computerA skills shortage in UK computing is threatening the country’s ability to protect itself in cyberspace, the government’s spending watchdog has warned.

The National Audit Office identified a number of key challenges the government faced in “implanting” its cyber security strategy. This included influencing the private sector to protect itself, increasing awareness to stop the public becoming the weakest link, fighting cyber crime and enforcing law, making sure government was joined-in its approach and addressing a cyber security skills gap.

Cyber security and ICT professionals had not grown in number to match the growth of the internet, the NAO reported. “This shortage of ICT skills hampers the UK’s ability to protect itself in cyberspace and promote the use of the internet both now and in the future,” it warned.

Warnings about a cyber skills gap have emerged before. Intelligence agency GCHQ has admitted that it is struggling to retain cyber experts who are drawn to better salaries and rewards in the private sector.

But the NAO said it was not just computing expertise that the UK cyber skills base lacked.

“The skills the UK needs to design and implement cyber security policy are not only technical, there is also a need for psychologists; law enforcers; corporate strategists and risk managers,” it said.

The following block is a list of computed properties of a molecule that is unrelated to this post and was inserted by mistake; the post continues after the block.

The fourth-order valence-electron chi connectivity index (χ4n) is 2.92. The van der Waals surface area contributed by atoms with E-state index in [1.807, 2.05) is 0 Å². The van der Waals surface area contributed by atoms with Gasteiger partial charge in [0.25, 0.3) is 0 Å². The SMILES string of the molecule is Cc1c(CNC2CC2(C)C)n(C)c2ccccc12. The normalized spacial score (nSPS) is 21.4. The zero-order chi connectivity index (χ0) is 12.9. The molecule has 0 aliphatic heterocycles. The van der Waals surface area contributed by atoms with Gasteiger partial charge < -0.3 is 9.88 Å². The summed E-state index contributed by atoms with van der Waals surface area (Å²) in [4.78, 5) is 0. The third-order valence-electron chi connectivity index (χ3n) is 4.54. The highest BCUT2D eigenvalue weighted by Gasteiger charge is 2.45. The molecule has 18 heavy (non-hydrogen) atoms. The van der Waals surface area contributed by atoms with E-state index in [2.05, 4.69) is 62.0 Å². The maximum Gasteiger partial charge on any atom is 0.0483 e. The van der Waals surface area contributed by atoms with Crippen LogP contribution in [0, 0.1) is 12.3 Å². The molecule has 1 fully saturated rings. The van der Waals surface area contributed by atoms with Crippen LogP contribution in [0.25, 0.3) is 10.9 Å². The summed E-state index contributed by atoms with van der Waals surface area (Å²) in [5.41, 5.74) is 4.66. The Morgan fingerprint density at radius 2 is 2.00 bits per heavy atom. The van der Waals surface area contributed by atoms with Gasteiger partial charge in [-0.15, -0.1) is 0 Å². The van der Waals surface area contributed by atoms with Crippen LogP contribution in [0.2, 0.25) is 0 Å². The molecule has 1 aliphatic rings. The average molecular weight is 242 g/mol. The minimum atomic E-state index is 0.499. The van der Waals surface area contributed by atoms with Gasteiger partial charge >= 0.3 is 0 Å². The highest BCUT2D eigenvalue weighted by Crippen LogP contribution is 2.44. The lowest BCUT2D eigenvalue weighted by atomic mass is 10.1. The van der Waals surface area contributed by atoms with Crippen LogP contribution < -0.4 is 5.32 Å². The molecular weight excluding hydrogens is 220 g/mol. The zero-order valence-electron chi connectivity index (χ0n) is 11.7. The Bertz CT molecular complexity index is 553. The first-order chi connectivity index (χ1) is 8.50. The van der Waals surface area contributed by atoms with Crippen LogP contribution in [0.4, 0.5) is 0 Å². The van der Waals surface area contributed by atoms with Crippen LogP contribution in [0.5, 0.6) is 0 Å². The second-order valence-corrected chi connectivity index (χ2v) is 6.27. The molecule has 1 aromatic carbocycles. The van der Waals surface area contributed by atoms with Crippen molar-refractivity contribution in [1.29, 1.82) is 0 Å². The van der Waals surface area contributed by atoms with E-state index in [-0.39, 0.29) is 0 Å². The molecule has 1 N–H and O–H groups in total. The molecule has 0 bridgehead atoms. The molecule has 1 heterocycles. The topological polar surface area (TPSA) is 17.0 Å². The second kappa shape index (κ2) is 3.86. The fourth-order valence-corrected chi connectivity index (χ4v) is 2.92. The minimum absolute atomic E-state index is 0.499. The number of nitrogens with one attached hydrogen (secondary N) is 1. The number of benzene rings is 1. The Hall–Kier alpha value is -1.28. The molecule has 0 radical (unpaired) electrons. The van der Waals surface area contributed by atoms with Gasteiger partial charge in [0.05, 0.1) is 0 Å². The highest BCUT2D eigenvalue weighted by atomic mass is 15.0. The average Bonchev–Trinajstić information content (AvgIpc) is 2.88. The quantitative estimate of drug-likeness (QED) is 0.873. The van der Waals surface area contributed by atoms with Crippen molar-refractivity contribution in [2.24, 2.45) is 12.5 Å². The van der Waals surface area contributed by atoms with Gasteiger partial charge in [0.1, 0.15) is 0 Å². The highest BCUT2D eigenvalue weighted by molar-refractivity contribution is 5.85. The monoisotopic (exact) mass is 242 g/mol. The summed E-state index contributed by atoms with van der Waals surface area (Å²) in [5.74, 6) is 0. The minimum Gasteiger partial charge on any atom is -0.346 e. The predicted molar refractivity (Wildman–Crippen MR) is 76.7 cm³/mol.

“Other professionals such as lawyers and accountants also need to understand cyber security in order to assess, manage and mitigate the business risk of cyber threats.”

The report from the NAO did recognise that the government’s strategy, which has seen £650m of public money committed to cyber security, had started to deliver benefits. For example the Serious Organised Crime Agency had repatriated more than 2.3 million items of compromised card payment details to the financial sector in the UK and internationally since 2011, preventing a potential economic loss of more than £500m.

But more questions will await the government. Chi Onwurah MP, Labour’s shadow cyber security minister, said the government needed to improve leadership and co-ordination and that it currently had an “ad hoc approach” to cyber.

And Margaret Hodge, who chairs the influential Commons Public Accounts Committee, said MPs would now want to know how the action of the fifteen government organisations involved in delivering the cyber security strategy was being “properly coordinated”.